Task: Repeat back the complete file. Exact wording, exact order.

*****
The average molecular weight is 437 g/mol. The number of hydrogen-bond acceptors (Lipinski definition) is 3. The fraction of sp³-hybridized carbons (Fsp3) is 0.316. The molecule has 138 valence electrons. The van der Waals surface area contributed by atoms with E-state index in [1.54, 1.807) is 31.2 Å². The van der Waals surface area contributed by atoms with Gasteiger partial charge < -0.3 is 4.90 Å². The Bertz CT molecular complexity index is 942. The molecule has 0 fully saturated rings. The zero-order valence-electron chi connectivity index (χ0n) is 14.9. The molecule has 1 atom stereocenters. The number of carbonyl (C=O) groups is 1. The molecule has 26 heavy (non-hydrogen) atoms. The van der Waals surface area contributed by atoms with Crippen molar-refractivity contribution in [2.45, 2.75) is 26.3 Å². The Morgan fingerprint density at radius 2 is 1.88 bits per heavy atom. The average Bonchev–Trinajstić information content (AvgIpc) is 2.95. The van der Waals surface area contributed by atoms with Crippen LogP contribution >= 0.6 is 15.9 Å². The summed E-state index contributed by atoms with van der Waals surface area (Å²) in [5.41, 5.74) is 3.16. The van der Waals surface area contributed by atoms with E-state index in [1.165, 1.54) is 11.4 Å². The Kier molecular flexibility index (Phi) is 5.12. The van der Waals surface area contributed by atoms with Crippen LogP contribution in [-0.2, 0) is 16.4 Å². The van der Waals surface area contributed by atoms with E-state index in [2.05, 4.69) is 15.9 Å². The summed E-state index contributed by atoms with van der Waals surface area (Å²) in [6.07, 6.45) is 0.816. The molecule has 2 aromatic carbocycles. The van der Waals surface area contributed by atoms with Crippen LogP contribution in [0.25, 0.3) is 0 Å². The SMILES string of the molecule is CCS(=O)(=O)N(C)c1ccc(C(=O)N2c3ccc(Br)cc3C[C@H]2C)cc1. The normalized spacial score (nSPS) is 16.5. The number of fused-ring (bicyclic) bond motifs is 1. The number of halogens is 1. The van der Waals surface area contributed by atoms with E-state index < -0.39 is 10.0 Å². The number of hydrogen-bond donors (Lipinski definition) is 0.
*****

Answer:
The average molecular weight is 437 g/mol. The number of hydrogen-bond acceptors (Lipinski definition) is 3. The fraction of sp³-hybridized carbons (Fsp3) is 0.316. The molecule has 138 valence electrons. The van der Waals surface area contributed by atoms with E-state index in [1.54, 1.807) is 31.2 Å². The van der Waals surface area contributed by atoms with Gasteiger partial charge < -0.3 is 4.90 Å². The Bertz CT molecular complexity index is 942. The molecule has 0 fully saturated rings. The zero-order valence-electron chi connectivity index (χ0n) is 14.9. The molecule has 1 atom stereocenters. The number of carbonyl (C=O) groups is 1. The molecule has 26 heavy (non-hydrogen) atoms. The van der Waals surface area contributed by atoms with Crippen molar-refractivity contribution in [2.45, 2.75) is 26.3 Å². The Morgan fingerprint density at radius 2 is 1.88 bits per heavy atom. The average Bonchev–Trinajstić information content (AvgIpc) is 2.95. The van der Waals surface area contributed by atoms with Crippen LogP contribution >= 0.6 is 15.9 Å². The summed E-state index contributed by atoms with van der Waals surface area (Å²) in [5.41, 5.74) is 3.16. The van der Waals surface area contributed by atoms with E-state index in [1.165, 1.54) is 11.4 Å². The Kier molecular flexibility index (Phi) is 5.12. The van der Waals surface area contributed by atoms with Crippen LogP contribution in [-0.2, 0) is 16.4 Å². The van der Waals surface area contributed by atoms with E-state index in [2.05, 4.69) is 15.9 Å². The summed E-state index contributed by atoms with van der Waals surface area (Å²) in [6.07, 6.45) is 0.816. The molecule has 2 aromatic carbocycles. The van der Waals surface area contributed by atoms with Crippen LogP contribution in [0.25, 0.3) is 0 Å². The SMILES string of the molecule is CCS(=O)(=O)N(C)c1ccc(C(=O)N2c3ccc(Br)cc3C[C@H]2C)cc1. The normalized spacial score (nSPS) is 16.5. The number of fused-ring (bicyclic) bond motifs is 1. The number of halogens is 1. The van der Waals surface area contributed by atoms with E-state index < -0.39 is 10.0 Å². The number of hydrogen-bond donors (Lipinski definition) is 0.